But if you are new to writing Sci-Fi and do not have a background in Marine Biology, there are countless videos like this excellent BBC short from the BBC Ideas section to start you on your way.

So where does a new writer of Sci-Fi get started with understanding alien life?  Below are some good short video to get you on your way.  maybe, just maybe will will find out in our lifetime when we can get a probe below the surface of Europa to explore its thermal vents…. but then again, maybe we do not want to go three.  Europa seems to be a focus for NASA and other scientists as a first strike for alien hunting.  And why not?  t was mine in From Europa With love.

 


Mangrove Seedpods

Lately I have noticed the consistent march of mangrove seedpods in the water off the dock–more than normal. These king tides reach higher up into the mangroves, where the pods detach and begin to float vertically in the water, the tides shuttling them to far away places. A soaking of the pod softens the outside shell and it begins to peels away, allowing the seedpod to germinate. The vertical position is by design so when the tide drops the seeds settle upright in the soft muds along the banks, providing the ideal location to spread. I cannot help but think how closely these pods remind me of the seeds of Phragmites, releasing at once, wondering if these mangrove pods are also carrying the alien contagion.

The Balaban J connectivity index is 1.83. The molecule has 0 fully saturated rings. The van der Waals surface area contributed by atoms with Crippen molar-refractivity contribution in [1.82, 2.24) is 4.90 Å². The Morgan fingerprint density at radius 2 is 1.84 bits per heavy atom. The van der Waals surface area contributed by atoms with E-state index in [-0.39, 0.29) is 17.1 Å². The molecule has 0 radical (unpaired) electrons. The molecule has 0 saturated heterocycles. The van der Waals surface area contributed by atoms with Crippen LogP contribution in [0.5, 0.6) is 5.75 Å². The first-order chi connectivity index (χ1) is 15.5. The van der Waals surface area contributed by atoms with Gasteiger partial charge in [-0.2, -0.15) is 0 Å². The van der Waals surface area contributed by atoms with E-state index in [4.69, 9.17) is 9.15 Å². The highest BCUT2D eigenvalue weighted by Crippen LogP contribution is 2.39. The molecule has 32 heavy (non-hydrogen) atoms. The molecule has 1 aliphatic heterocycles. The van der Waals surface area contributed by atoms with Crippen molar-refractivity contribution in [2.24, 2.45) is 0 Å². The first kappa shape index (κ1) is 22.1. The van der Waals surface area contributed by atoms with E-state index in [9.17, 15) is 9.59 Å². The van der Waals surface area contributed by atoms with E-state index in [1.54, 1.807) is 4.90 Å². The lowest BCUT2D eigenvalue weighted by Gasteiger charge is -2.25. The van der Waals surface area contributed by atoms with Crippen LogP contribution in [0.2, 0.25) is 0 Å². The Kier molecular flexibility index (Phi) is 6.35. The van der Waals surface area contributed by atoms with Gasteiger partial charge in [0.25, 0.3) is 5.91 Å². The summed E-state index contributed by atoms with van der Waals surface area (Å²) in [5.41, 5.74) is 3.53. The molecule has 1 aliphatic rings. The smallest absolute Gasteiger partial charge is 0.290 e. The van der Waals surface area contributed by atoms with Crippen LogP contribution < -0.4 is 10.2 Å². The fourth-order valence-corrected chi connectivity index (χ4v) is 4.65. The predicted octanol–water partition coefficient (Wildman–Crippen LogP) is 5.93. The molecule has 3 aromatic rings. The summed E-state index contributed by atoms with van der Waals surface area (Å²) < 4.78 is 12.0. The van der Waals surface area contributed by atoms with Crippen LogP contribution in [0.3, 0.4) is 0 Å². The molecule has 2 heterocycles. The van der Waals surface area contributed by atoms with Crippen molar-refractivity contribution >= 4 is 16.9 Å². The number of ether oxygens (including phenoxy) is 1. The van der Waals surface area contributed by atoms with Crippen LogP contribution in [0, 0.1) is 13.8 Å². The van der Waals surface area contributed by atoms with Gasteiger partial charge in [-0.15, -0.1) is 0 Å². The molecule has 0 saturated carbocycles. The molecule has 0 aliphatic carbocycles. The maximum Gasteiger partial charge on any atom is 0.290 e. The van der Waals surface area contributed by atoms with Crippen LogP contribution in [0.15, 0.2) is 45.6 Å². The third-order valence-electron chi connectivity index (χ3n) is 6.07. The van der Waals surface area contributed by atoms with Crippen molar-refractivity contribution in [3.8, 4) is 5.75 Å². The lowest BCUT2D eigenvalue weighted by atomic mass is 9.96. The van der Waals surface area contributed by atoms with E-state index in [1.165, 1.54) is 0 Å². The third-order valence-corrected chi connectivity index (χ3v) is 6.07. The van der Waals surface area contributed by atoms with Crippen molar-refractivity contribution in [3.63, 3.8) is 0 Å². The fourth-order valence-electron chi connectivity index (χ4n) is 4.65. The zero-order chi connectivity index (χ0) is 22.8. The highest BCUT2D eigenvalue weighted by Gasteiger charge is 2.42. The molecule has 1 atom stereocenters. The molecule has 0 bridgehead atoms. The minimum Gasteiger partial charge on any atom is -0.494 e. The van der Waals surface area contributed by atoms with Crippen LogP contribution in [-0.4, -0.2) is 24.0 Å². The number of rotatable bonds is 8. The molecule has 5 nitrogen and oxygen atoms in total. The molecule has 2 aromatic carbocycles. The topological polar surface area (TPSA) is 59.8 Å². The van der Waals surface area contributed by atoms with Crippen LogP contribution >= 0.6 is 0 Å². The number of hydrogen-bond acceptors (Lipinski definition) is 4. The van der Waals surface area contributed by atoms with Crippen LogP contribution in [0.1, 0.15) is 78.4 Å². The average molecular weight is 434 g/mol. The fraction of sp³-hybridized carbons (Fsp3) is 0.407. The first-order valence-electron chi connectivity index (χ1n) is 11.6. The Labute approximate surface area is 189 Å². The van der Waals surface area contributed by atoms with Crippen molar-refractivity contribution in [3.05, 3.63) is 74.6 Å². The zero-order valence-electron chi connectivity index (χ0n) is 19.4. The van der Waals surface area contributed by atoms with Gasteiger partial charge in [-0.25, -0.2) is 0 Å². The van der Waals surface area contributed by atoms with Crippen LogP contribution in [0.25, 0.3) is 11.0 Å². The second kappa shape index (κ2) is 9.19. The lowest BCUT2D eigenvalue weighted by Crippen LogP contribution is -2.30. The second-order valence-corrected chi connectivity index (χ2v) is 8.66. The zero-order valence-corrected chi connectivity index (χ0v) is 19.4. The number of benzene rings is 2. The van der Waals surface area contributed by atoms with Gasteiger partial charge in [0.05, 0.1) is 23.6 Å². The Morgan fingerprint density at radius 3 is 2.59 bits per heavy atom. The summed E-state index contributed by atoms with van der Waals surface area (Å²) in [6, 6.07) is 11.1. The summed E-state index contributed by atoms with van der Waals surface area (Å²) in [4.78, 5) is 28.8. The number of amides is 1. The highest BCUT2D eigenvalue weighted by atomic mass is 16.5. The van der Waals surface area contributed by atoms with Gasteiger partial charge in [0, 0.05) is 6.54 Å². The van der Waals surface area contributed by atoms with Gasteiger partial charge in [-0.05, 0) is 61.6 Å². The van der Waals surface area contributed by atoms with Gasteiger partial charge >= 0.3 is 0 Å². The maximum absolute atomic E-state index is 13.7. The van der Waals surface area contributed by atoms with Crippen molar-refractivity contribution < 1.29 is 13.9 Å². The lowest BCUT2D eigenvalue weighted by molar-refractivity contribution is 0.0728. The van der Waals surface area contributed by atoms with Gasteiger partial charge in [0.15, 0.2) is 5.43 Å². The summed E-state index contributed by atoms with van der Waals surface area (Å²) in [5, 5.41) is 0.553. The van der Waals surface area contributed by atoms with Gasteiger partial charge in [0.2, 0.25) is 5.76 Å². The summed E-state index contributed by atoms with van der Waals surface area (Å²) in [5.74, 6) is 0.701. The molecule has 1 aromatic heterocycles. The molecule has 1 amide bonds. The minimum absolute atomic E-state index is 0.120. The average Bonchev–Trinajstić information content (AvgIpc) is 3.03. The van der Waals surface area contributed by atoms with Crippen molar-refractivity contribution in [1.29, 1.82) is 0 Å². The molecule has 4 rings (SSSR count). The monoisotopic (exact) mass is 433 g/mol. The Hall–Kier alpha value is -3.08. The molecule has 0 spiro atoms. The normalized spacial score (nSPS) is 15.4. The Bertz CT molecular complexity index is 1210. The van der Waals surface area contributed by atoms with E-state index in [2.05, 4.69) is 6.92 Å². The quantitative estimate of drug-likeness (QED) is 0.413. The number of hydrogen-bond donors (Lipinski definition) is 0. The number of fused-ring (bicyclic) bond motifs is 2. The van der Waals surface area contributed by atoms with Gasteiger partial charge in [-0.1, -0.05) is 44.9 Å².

November Seed

November Seed

 

FOREST 404

Biophony [bi oph ony] : A term coined by Dr. Bernie Krause, referring to the collective sound in Ecology of vocalizing species (sans humans). A good example would be the different species of insects, frogs, birds, monkeys, etc., in a rain forest, vocalizing at one time, but not talking over each other.

I was reading a post on LinkedIn by Elsa Sotiriadis, PhD (*BioFuturist*) about a BBC Podcast/Sounds/Experiment called, Forest 404, which is an eco-thriller starring Pearl Mackie with theme music by Bonobo.

I find the title quite clever, being that 404 refers to the HTTP error code: “Not Found” (therefore, Forest Not Found). The story takes place well into the future, where a young girl (Pan) has a vocation of sifting through sound bytes of the past (aka, the slow times) and must decide what to delete and what to keep (hint: they are rewarded for deleting and Pan is quite good at freeing up terabytes of space.).  She comes across a SoundScape of a rainforest; now extinct in the fast times, and becomes curious about the origin of these sounds. But curious is not what those in charge want.